Seahawks to get firsthand look at quarterback they passed on in the draft
Rookie Andy Dalton has Bengals off to 4-2 start.
Seattle Times staff reporter
Seattle spent months this year deciding if quarterback Andy Dalton would be a Seahawk.
Now it will spend Sunday afternoon trying to beat him.
Tarvaris Jackson's availability for this game between Cincinnati and Seattle isn't the only quarterback question the Seahawks will be facing. There are plenty of people who will ask whether the Seahawks should have chosen Dalton with their first-round choice, especially because the rookie from Texas Christian is 4-2 as the Bengals' starter.
"We really liked him," coach Pete Carroll said. "We liked everything about him. We did an extensive study on him."
And after all that consideration, the Seahawks decided to draft a big hoss for the right side of its line, choosing offensive tackle James Carpenter. That left Dalton on the board, chosen by Cincinnati with the fourth selection of the second round. The Bengals got a player who became TCU's starter as a freshman, and he was just as ready to step in immediately in the NFL.
"The game has not been too big for him," coach Marvin Lewis said.
Should the Seahawks have picked Dalton? That's a question it will take years to answer definitively, but for the second time in three home games this season, Seattle will come face-to-face with a quarterback it chose to pass upon.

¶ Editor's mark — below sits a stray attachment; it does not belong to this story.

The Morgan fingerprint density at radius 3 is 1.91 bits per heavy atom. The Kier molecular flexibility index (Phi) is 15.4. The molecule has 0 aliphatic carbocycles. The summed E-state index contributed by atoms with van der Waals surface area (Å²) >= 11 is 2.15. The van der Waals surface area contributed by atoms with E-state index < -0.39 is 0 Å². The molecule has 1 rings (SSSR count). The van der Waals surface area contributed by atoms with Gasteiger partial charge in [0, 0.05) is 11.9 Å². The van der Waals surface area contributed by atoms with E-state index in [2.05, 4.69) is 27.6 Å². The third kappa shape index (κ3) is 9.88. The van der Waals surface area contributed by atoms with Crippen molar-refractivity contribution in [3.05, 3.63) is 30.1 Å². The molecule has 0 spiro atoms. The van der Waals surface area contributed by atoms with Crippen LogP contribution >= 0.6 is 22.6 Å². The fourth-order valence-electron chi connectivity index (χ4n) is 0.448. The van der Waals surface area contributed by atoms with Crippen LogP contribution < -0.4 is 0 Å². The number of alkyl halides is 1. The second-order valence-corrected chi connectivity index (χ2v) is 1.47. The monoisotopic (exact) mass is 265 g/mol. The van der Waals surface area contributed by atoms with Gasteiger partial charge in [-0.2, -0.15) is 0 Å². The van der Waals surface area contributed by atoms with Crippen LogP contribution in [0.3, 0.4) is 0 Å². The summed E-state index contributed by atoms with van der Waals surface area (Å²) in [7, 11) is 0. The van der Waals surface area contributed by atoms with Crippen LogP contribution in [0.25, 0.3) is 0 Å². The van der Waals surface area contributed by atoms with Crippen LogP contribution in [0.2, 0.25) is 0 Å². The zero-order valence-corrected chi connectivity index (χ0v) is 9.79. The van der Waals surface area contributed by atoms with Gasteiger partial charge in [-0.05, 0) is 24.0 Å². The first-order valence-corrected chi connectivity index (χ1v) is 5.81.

First it was Kevin Kolb, whom the Cardinals acquired from Philadelphia, and now it's Dalton.
Instead, the Seahawks have chosen to take a couple of short-term fliers on backups Charlie Whitehurst and Jackson, holding off on making the long-term commitment that will define the next few years.
Whitehurst started last week at Cleveland with Jackson out because of a strained pectoral muscle, and while Jackson is questionable, it appeared Friday he was preparing to start.
Seattle's CenturyLink Field presents one of the biggest challenges of Dalton's young NFL career. This is a stadium known as one of the noisiest in the league, and a crowd that can be downright overbearing on rookies.
Seven visiting rookie quarterbacks have started in this stadium. Three finished with quarterback ratings below 50, and Tampa Bay's Josh Freeman is the only one to come away with a victory.
At 4-2, the Bengals are one of the biggest surprises in the league, but their victories have come against teams that are a combined 9-16. Not only that, but Cincinnati will be missing starting running back Cedric Benson, who is suspended for this game. Bernard Scott will start in his place.
The key for Seattle is to make Dalton look like a rookie, and so far he has been anything but. The Bengals have committed only six turnovers, tied for second-fewest in the NFL, and the composure and timing the Seahawks found so compelling during their scouting of Dalton has remained just as impressive. He is completing more than 62 percent of his passes.
"His tempo and his rhythm and his confidence are demonstrated," Carroll said. "He's just going to get better and better."
The Seahawks met with Dalton at the Senior Bowl in Mobile, Ala., and again later in the process. He knew Seattle was interested, and when the Seahawks' selection came up in the first round, he certainly thought that was a possibility.
"I thought I had a chance of going there," Dalton told Cincinnati-area reporters. "Especially at the end of the first round."
Danny O'Neil: 206-464-2364 or email@example.com
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